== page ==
China’s Economy In the Wake of COVID-19

In this second Tech Barometer podcast segment with IDC analyst Kitty Fok, explore China’s strategic plan “Made in China 2025.”

By Jason Lopez

By Jason Lopez March 23, 2021

For decades “Made in China” has generally meant, to the Western world at least, mass-produced low-cost goods. But the strategic plan “Made in China 2025,” established by Premier Li Qekiang, aims to move the country into making high-value, high-tech products in fields like robotics and automation, computer chips, aerospace and biomedical research. 

In a three-part Tech Barometer series recorded in April 2020, Kitty Fok, Managing Director of IDC, China, explains findings from her annual report, which showed China's economy in the first quarter of 2020 fell 6.8% compared to Q1 2019. She said this is the first time China's economy shrank since the government began sharing that data almost three decades ago.

In this second segment (first released May 15, 2020), Fok shares insights about the Made in China 2025 plan, which invests in technologies like the Internet of Things, artificial intelligence (AI) and cloud computing.

While finishing her report in early 2020, she noticed that during the spread of coronavirus, China turned its high-tech resources, like cloud capabilities, to fight the spread of the disease. In this segment, she talks about changes expected to occur around enterprise IT, including the proliferation of cloud computing and hybrid cloud-powered data centers. 


COVID-19’s Impact on the Tech Industry in China

Transcript (unedited):

Jason Lopez: For decades made in China has generally meant to the Western world, at least mass-produced cheap goods. But the strategic plan made in China 2025 established by premier Leeka Chung aims to move the country into making high value, high tech products in fields like robotics and automation, computer chips, aerospace and biomedical research. And that has meant an investment in things like the internet of things, AI and cloud. It just so happens that when the coronavirus pandemic broke out, China's high-tech resources like its current cloud capabilities were quickly reoriented to fighting the spread of the disease. Well, this is the second part of the conversation with kitty folk managing director of IVC China. She recently authored the report impact of covert 19 on China's economy and ICT market. She spoke to us from Beijing going forward once the pandemic is over with, do you think that the demand for cloud services will remain?

Kitty Fok: Absolutely. So there's definitely need for more cloud capacity. There is more need in terms of analyzing your data. There's more need, um, in terms of changing the mindset from capex to OPEX because of the funding that you have. Type funding right now we definitely see the adoption of cloud computing. Public cloud, in particular, are increasing and we already forecast that the demand of cloud computing increasing but now it's just much faster and it will continue because now you have more data available, you have more information available, you have more applications developed. I think the most important thing now is because covert 19 speed up native development of cloud applications. So all the application now is cloud native. It will be faster utilize the whole facility much faster and because of the demand, we also think that even for the HeartWare point of view to hold data center, there will be new architecture for the data center so can utilize everything much better. Uh, one of the stimulus programs from the Chinese government is seven major projects in China. One is specific for big data center. So there is definitely increased demands for cloud computing facility weaving forward.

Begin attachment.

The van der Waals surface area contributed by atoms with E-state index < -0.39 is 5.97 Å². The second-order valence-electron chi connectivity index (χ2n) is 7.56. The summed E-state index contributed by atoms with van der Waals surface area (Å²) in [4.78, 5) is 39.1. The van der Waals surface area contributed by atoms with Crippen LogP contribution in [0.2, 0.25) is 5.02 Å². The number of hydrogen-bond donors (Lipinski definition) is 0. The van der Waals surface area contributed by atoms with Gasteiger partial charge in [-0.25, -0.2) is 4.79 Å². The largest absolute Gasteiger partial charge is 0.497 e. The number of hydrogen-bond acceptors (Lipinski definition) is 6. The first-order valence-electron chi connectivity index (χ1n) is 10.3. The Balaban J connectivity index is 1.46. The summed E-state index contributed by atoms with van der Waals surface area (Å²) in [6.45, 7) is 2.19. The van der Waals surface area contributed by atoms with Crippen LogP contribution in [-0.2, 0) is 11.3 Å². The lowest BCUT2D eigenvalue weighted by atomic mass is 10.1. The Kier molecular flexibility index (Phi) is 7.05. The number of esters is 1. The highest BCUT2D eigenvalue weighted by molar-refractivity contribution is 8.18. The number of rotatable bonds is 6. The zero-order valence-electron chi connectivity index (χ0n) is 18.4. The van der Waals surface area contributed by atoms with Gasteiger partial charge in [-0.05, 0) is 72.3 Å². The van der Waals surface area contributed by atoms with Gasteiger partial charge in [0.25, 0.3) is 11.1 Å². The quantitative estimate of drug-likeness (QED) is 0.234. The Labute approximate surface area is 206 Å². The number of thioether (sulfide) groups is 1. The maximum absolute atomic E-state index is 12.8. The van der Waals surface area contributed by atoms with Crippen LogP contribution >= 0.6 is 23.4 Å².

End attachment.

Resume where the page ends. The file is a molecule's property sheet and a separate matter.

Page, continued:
Jason Lopez: Well it sounds like a pretty big project. Maybe Google ask size a project. What? Well 

Kitty Fok: There will be always a few types of public cloud. You always have the Alibaba, the 10 cents, those type of um, hyperscale and dent. You have the government, they will have a major investment for public cloud, for the, from the government so that they can begin to share more information to the public and you have to stay on enterprise. That they will start to build what we call the industry cloud. So that is more to facilitate specific industry that they need. So imagine education, healthcare, manufacturing, finance, those industries will have more development types of industry-specific cloud facility. This is say something quite different in China compared to the state because we always have enterprise that they have, um, a major usage of technology and you have to government and also you have the open market. 

Jason Lopez: That's really fascinating. Um, you know, it sounds like a quite a different approach from a patchwork of public and private and hybrid clouds to think of it, uh, from an industry standpoint that if you're an educator or you're in transportation or agriculture, whatever that vertical is, that you have a system built around that industry. That's really interesting.

Kitty Fok: It is. And, um, and also the whole 5g roll out. It will speed up the whole five GS development in China as well. What the stimulus program is to speed up the fight G Bay station and network in China, you will begin to see a lot of this is really speed up the whole connectivity. It's really, completely different from the consumer point of view as well as the commercial point of view. And we are also seeing, um, another project on industrial IOT. So manufacturing because it hits so hard this time and the Chinese government already have the whole making China 20, 25 strategies in place. So this, we speed up the whole development of smart manufacturing. So everything have data, everything you need, cloud platform.